Legislative Assembly for the ACT: 2003 Week 6 Hansard (18 June) . . Page.. 1990 ..
On a final note, Mr Speaker: when I was looking into this and just thinking about it, it occurred to me that between the ages of, say, 12 and 18, only men play the mixed gender sports; the girls drop away. They play in the mixed teams till the age of 12 or thereabouts, and if they're lucky they re-emerge later on at 18.
There is nothing properly organised for women to participate in, for example, a constructed league arrangement in, say, Mr Stefaniak's favourite sport, rugby union. There are little bits here, little bits there; there are inter-club teams; but there is no full-on competition. The reason for that-it's consistent with rugby league, it's consistent with cricket, it's consistent with a whole stack of other things-is they don't have the same mindset support by the people who run the sports. What happens is, Mr Speaker: they go away.
If you have a look around the ground when these games are on, who is it that actually gets the people, the kids, the young boys, to the game when they're 16? Mum does. Who goes and watches them? The sisters and the cousins go and watch them as well. Their girlfriends go and watch them.
What would be wrong, I ask you, Mr Speaker, in having opportunities for women between the ages of 12 and 18, to have their own competition? Dad could take them along. Their brothers could go and watch them. Their boyfriends could go and watch them.
What we will actually do, Mr Speaker, if we achieve this, is double the participation of people between the ages of 12 and 18 in sport ad give women an opportunity to develop their skills from when they're girls, through their teenage years. They will become so good that they can't be overlooked when national selection for their sport is actually on.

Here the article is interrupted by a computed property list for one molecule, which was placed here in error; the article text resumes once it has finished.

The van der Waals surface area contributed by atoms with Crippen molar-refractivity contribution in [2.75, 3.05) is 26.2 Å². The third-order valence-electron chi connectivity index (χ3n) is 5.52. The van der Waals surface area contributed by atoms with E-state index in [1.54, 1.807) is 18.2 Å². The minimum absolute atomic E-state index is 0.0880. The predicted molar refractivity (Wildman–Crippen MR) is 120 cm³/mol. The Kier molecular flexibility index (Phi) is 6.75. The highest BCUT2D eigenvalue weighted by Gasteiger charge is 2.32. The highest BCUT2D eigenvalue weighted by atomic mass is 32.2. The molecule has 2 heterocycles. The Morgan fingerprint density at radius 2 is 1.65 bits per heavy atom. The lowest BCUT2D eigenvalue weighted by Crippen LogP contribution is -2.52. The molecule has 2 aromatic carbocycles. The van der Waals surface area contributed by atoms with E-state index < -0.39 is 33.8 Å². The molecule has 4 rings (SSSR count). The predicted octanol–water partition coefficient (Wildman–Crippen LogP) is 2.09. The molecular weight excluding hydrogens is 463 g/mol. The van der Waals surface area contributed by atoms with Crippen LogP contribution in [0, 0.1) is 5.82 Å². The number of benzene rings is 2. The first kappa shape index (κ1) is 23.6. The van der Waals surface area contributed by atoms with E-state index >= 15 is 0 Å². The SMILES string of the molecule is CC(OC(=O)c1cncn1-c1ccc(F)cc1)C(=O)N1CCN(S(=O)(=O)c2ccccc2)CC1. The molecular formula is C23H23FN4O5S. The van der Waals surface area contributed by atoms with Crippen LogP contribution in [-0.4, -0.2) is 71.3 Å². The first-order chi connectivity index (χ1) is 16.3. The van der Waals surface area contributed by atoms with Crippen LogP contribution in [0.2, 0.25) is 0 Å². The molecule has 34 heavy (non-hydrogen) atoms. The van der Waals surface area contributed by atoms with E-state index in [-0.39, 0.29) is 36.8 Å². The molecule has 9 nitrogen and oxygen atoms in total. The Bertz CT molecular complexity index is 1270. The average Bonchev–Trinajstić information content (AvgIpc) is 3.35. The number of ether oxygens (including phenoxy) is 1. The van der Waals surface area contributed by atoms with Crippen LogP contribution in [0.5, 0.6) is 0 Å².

Perhaps it's an Australia-wide phenomenon, and that's why sports like women's cricket and a lot of the other ones, excluding hockey, don't get the international recognition that they're due-because we have people with that skill level but we're not developing them.
What I'm seeking we get the ACT to do here today, Mr Speaker, is lead the country in promoting women's activity in sport-properly structured, properly resourced and properly encouraged, with proper media coverage-and see how we go.
I commend the motion to the Assembly, Mr Speaker.
MR STEFANIAK(11.21): Mr Speaker, I rise on behalf of the opposition to congratulate the ACT's AFL team, Canberra Currency, on coming third in the national women's AFL championships in Darwin. I think we, as a government, might have given them some support several years ago. I had the pleasure of going to the presentation night when they were then assisted, in some capacity, by the Eastlake Aussie rules club. I had a good chat to a lot of the players, many of whom I would hope-and I think-are still actually playing, which is great.
The competition in those days only had, I think, ten a side. I would certainly hope that the competition has gone from strength to strength. It's always good to congratulate a team that has gone well in national competitions.